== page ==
The opinion of the court was delivered by: GOETTEL
The plaintiffs bring this putative class action challenging an administrative regulation promulgated and applied by the defendants to determine reimbursement levels for certain physicians' services under Part B of the Medicare program.
The named plaintiffs are individuals enrolled in Medicare Part B,
a voluntary, federally subsidized health insurance program established under Title XVIII of the Social Security Act for persons 65 or older, or who are disabled. The defendants are Otis R. Bowen, Secretary of Health and Human Services (the "Secretary"), and Carolyn K. Davis, Administrator of the Health Care Finance Agency, the division that administers the Medicare program.
The Secretary authorizes private insurance carriers to evaluate and pay claims under Medicare Part B. Reimbursement is based on a determination of the "reasonable charge" for a particular medical service. 42 C.F.R. § 405.501. Insurance carriers are instructed to exercise judgment in reviewing claims so that determinations of reasonable charges are "realistic and equitable." 42 C.F.R. § 405.502(c). Several criteria are used to establish "reasonable charge" levels. First, the carrier looks at the actual charge billed by the physician for his or her services. Next, the carrier considers the "customary charge," which is defined as the uniform amount that an individual physician charges in the majority of cases for a particular procedure or service. 42 C.F.R. § 405.503(a). Finally, the carrier considers the "prevailing charge," which is an amount high enough to cover the customary charge in seventy-five percent of cases of similar services in a particular locality. 42 C.F.R. § 405.504. Carriers are authorized to pay the lowest of these three calculations.
In March 1983, the Secretary established a new regulation affecting the calculation of customary charges for doctors who had been working under a compensation agreement with a hospital and changed to direct "fee-for-services" billing to individual patients (or the patient's insurance carrier). The new regulation provides that "the carrier will determine the physician's customary charges on the basis of the former compensation agreement until the carrier has accumulated charge data from at least 3 months of the calendar year preceding the annual reasonable charge update."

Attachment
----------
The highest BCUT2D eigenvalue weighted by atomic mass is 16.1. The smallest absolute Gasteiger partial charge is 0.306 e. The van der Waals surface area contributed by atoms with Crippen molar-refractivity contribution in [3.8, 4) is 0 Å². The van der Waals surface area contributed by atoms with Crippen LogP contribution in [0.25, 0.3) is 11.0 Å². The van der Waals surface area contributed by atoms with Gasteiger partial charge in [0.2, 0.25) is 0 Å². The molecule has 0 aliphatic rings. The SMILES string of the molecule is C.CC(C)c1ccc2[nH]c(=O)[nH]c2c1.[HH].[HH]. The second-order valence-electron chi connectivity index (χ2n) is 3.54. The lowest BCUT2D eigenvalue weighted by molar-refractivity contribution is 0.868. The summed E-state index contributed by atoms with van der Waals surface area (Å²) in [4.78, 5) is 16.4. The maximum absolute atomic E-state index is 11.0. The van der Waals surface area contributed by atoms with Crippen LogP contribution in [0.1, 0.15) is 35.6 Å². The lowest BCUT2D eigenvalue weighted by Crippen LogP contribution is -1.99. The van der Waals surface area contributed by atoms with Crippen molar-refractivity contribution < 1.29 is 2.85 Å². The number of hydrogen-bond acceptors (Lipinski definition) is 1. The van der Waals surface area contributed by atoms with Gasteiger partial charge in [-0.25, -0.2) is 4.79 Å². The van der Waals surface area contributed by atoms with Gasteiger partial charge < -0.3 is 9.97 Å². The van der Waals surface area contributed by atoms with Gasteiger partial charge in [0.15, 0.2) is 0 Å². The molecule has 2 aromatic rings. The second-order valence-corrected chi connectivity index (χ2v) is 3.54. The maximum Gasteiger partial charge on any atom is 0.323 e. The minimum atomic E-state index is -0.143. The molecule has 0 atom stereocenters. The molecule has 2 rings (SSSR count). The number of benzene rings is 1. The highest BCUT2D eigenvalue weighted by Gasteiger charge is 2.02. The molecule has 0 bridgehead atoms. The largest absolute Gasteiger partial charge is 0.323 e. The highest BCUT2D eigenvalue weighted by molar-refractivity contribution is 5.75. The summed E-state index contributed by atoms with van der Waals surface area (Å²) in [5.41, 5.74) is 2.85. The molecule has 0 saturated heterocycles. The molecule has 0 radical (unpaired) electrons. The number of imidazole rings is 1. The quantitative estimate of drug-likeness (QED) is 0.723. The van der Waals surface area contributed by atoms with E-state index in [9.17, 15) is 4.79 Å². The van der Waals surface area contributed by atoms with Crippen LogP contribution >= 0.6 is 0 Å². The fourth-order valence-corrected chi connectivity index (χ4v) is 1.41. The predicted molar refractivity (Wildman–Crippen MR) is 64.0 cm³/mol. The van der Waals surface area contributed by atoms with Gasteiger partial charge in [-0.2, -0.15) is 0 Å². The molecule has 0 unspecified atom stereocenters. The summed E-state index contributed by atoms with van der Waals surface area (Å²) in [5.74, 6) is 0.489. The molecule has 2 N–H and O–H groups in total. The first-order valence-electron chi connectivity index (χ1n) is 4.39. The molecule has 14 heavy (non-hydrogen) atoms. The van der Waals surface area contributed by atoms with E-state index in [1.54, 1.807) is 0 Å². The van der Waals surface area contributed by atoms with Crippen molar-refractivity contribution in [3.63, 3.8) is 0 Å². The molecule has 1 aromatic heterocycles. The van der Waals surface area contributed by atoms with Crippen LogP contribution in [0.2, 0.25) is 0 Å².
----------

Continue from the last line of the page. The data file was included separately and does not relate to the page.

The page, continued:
42 C.F.R. § 405.551(e). Thus, if a physician switched from hospital-based to direct billing after October 31, 1982, he or she would not have accumulated three months of charge data in 1982. Consequently, when "reasonable charges" were updated on July 1, 1983, based on calendar year 1982, the "customary charges" for such physicians' services were not adjusted to reflect their direct billing rates. Rather, they remained at their hospital compensation level until the next annual reasonable charge update, which should have occurred on July 1, 1984.
In 1984, however, Congress enacted the Deficit Reduction Act ("DRA"). Section 2306(a) of the DRA imposed a 15-month freeze on Medicare reimbursement for physicians' services for the period from July 1, 1984, to September 30, 1985.
42 U.S.C. §§ 1395u(b)(4)(A) and (B) (Supp. II 1984). "Customary" and "prevailing" charges were frozen at levels set on July 1, 1983. The effect of the DRA freeze, in conjunction with 42 C.F.R. § 405.551(e), was to preclude physicians whose "customary charges" as of July 1, 1983, were based on their hospital compensation from increasing those rates in 1984, even if they would otherwise have been eligible for an update under 42 C.F.R. § 405.551(e).
Each named plaintiff underwent surgery in 1984 or 1985, and was billed directly for services rendered during the surgery. The plaintiffs submitted these bills to the insurance carrier designated to process their Medicare Part B claims. The insurance carrier approved only a fraction of the charges submitted, and each plaintiff received only 80% of the approved amount.
The reimbursement check sent to each plaintiff was accompanied by an "Explanation of Benefits," which stated that the amount approved was not the amount of the bill because the carrier had to select the lowest of the three possible calculations -- actual, customary, or prevailing charge. For the plaintiffs' benefit claims, the carrier indicated that the amount approved was based on the physician's "customary charge." The plaintiffs contend that the "customary charge" applied to their benefit claims was not as stated on the form.
Rather, because the physicians who rendered services to them had switched from hospital-based compensation to direct billing after November 1, 1982, the "customary charge" computation was limited by 42 C.F.R. § 405.551(e) and the DRA.